USM seeks evaluations from its students so that the quality of the total educational experience can undergo continuous improvement. Student Life staff survey students on an annual basis. Over the past 3 years, the staff has modified survey questions to get more relevant feedback from students in relation to the particular features of the Saint Mary experience. Initially and through 2005, the ACT College Outcomes Survey was administered and USM results were compared with similar institutions across the nation. In modifying the questions for 2006 and 2007, comparative validity was lost. USM is currently reviewing the most effective measures for comparative data to guide improvement in meeting student needs at the University.

Student satisfaction surveys solicit feedback on a variety of indicators including involvement in campus activities, support services (see category 6 such as financial aid, laptop program, food service, academic tutoring), academic and co-curricular programs, attitudes about the college experience (e.g. sense of belonging, caring faculty and staff, freedom of expression), and overall satisfaction with their college choice and experiences. Student Life staff compiles and analyzes results and shares findings with faculty and administrators. Based on results, the Administrative Council (AC) prioritizes areas that need improvement. Then relevant departments and committees take these priorities and establish objectives for ongoing improvement projects and action plans. Staff responsible for the action plans use subsequent student satisfaction survey results to evaluate the effectiveness of the improvement efforts. This approach embodies the Ongoing Improvement (OGI) process in place at USM (see Category 8).

Academic Annual Reports and 5-year Program Reviews report on student and alumni satisfaction data. (See 1P1 for detailed discussion.) Faculty collect both qualitative and quantitative data and thereby students and graduates can share unique insights and feedback. Department faculty evaluate the patterns and themes that emerge across information which makes the recommendations more substantive and descriptive. Consequently, faculty can use the descriptive results to focus their improvement strategies. (See 1P6 and 1P8)

Administrative area program reviews use the results of client/customer satisfaction surveys distributed to new and current students and parents. This survey identifies client service throughout the recruitment process tailored for Leavenworth campus (traditional) and Extended Sites (adults). Surveys are distributed annually during orientation activities and request feedback on aspects such as communication and relationship building. Admissions staff collect and analyze the results, making improvements based on findings. (See Category 4 for discussion of Client Service Action Project.)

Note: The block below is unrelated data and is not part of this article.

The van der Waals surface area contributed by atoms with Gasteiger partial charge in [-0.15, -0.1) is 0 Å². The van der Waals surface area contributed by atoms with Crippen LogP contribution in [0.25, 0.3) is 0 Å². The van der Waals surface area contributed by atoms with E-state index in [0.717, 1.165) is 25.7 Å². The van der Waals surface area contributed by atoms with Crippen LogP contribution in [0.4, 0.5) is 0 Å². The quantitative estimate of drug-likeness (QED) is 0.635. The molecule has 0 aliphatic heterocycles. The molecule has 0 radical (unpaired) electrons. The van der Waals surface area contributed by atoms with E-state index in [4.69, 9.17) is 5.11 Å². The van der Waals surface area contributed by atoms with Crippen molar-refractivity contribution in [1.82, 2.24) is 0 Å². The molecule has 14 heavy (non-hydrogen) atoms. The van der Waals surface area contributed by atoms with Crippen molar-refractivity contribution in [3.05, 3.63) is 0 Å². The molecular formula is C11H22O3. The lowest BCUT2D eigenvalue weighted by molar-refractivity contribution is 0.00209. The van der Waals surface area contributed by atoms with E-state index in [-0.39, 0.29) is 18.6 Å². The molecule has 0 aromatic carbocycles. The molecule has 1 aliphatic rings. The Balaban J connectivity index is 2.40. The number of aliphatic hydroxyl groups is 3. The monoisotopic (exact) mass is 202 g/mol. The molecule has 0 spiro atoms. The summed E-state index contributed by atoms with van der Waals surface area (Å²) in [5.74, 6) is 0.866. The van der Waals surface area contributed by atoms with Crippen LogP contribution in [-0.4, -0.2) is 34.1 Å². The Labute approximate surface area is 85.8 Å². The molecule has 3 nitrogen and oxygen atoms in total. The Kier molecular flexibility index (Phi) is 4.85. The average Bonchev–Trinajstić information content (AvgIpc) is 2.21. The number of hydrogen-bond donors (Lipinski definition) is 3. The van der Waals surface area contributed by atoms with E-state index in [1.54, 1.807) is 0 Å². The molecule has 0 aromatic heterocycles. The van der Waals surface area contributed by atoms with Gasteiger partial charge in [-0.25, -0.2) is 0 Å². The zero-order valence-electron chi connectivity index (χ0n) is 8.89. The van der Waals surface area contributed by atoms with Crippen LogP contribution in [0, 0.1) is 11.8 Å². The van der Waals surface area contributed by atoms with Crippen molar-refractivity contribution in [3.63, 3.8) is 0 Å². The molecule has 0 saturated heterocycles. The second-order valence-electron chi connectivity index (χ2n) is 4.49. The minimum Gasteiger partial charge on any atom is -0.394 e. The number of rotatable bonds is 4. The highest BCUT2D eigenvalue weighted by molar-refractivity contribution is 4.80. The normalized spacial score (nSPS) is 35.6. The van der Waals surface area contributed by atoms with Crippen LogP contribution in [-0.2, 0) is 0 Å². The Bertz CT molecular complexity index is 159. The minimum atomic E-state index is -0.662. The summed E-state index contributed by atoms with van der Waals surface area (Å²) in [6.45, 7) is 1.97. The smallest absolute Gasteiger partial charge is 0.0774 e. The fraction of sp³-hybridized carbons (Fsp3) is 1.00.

3P2 Building and maintaining student relationships

Building and maintaining relationships with students is a high priority at USM as reflected in the mission statement, in the retention goals of the Strategic Plan, and in AQIP Action Projects (e.g. Client Service, Student Success). USM's relationship with current students is tailored to each of the three primary student groups: traditional-day, evening-adult, and online. Examples of relationship building activities that are common and relevant for all three groups include:

  • Small class sizes (1/12 faculty-student ratio)
  • Advising and mentoring
  • Academic support services
  • Personal contact with faculty
  • Personal contact with staff
  • Fine arts performances and displays
  • Global Studies Institute activities

In response to the USM strategic initiative for traditional day student retention, examples of faculty and staff efforts to build relationships with this population also include:

  • Student activity programs
  • Varsity athletic programs
  • Student clubs and organizations
  • Student Ambassadors
  • Service learning activities
  • Spirituality and Campus Ministry activities
  • Work-study program

Additionally, USM's Registration Days are the focus of the pre-enrollment process for first-time freshmen. The agenda for Registration Days includes faculty led academic meetings based on student interest, financial aid session, accounts payable/payment plan information, math placement test, and FERPA documentation. Students are advised by faculty to build their course schedule. Transfer students are advised on an individual basis with scheduled appointments as needed.

3P3 Identifying, Analyzing and Responding to Stakeholder Needs

There are multiple ways in which USM gathers information for identifying, analyzing and responding to stakeholder needs. Faculty and staff working with stakeholders collect formal and informal feedback through surveys, interactions, and communications. Based on expressed needs, faculty and staff present recommendations or proposals to supervisors. If approved, proposals are submitted to the appropriate vice president (VP). Depending on type of service, VPs approve or submit to AC for review and approval.

An example of the effectiveness of this process is the outcome of USM's relationship with the Sisters of Charity of Leavenworth Healthcare System (SCLHS). This ongoing relationship has led to the development of the nursing program, Healthcare Informatics, and the potential of a Doctorate in Physical Therapy (DPT) program to support workforce needs. The SCLHS hospitals serve as clinical sites and also provide scholarships for nursing students.